Big news published today in Pediatrics; a new study reports that adolescents who vape are 6 TIMES more likely to smoke cigarettes in early adulthood. Researchers studied 11th and 12th graders during the transition from being US minors to legal adults when they have the right to buy traditional cigarettes (age 18 years) to see the effect using e-cigs had on smoking traditional, combustible tobacco cigarettes. It’s known that if you’re friends use e-cigs you’re more likely to use and it’s known that rates of e-cig experimentation are on a rocket ride for teens across the US. Because we know that more than 80% of all adult smokers begin smoking before the age of 18; and more than 90% do so before leaving their teens, when and why people get addicted to nicotine matters.
Over the last decade there has been great progress in helping teens stay away from tobacco cigarettes but the new vaping trend, e-cigs, hookahs, and chew-able tobacco is unfortunately changing the game and changing risk. Last week the CDC published new data,”Cigarette smoking among high school students dropped to the lowest levels since the National Youth Risk Behavior Survey (YRBS) began in 1991, but the use of electronic vapor products, including e-cigarettes, among students poses new challenges according to the 2015 survey results.” Read full post »
Audio is having a moment and I’m hooked. I am so thrilled to announce the launch of my Seattle Mama Doc podcast! It’s a weekly, quick, 5-15 minute show to help guide you through the joys and the complications of parenting. I’ll share what I’ve learned throughout my career in pediatrics and years of parenting my own 2 children, but also really hope to get super smart people to share what they know out to the world! The podcasts will air each week and will include interviews with pediatric experts, researchers, and peers across the country who are committed to preventing illness and injury while raising children — but this will also be a show sharing wisdom into how to enjoy the immense and privileged task of raising our babies into adults. The goal here is to breakdown all the guilt we have, doubts we share, and give us a boost in knowing what we’re doing well. Parenting is high-stakes but we really do have this.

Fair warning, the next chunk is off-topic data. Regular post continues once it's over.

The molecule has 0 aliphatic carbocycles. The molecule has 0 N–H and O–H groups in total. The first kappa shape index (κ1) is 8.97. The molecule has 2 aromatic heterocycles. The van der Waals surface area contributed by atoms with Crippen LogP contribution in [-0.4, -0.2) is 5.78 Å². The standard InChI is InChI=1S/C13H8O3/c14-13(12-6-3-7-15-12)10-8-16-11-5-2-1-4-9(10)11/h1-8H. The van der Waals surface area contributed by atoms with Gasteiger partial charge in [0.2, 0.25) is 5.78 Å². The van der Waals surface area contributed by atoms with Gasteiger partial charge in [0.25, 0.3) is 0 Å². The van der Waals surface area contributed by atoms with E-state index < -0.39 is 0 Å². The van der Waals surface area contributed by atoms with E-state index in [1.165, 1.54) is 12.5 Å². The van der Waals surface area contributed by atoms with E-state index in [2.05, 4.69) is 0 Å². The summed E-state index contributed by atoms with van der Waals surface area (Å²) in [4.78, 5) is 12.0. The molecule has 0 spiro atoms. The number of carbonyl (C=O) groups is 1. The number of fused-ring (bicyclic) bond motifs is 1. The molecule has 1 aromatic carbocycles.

I recorded several episodes on sleep with my good friend and the Director of the Seattle Children’s Pediatric Sleep Disorders Center, Dr. Maida Chen. She’s a mom to 3, pediatric pulmonologist and sleep science guru. She’s also just uber-articulate. Here’s a blog post we did together a few years about with more on why and when children dream. More podcasts arriving weekly on Tuesdays.
Parents debating sleep training can rest (literally and figuratively) easy. New data out today inPediatrics found that letting babies cry-it-out (CIO) or self-soothe does not increase signs of stress compared with babies who don’t. The study out of Australia tested two sleep training methods: “graduated extinction” (parents leave and return at increasing intervals of time, AKA one version of CIO) and “bedtime fading” where parents shifted bedtimes based on how long it took babies and young toddlers to fall asleep. The groups of babies and their moms were compared to those in a control group of babies and moms/dads who received only sleep education. The group in total was small, some 43 infants spanning 6 months to 16 months randomized into the three groups. I was fortunate to be able to discuss the study and what it means for parents on The TODAY Show this morning. In addition, I chatted about the study design, findings, and implications with Dr. Maida Chen, the Director of the Seattle Children’s Sleep Center. We were both excited as the study evaluated baby’s sleep, tracked their sleep with actigraphs (movement monitors), evaluated sleep by parental sleep diaries, measured morning and afternoon cortisol levels (a stress hormone) and tracked time to fall asleep, number of nighttime awakenings, total sleep time, mom’s stress, mom’s mood and long-term bonding. Even though the study may have some limitations (very small sample size and parents self-selected to the study with sleep concerns therefore it may be non-representative of parents at large who AREN’T worried about sleep) the randomization to the three groups and the measures studied boost the exciting results.
To the owner of the two black poodles who bit my husband last Saturday early morning while running at Magnuson park, this is for you. But also for all of us as a reminder to something I know both from the medical data and from life experience too well: all dogs bite. Even when an owner assures you they don’t or won’t.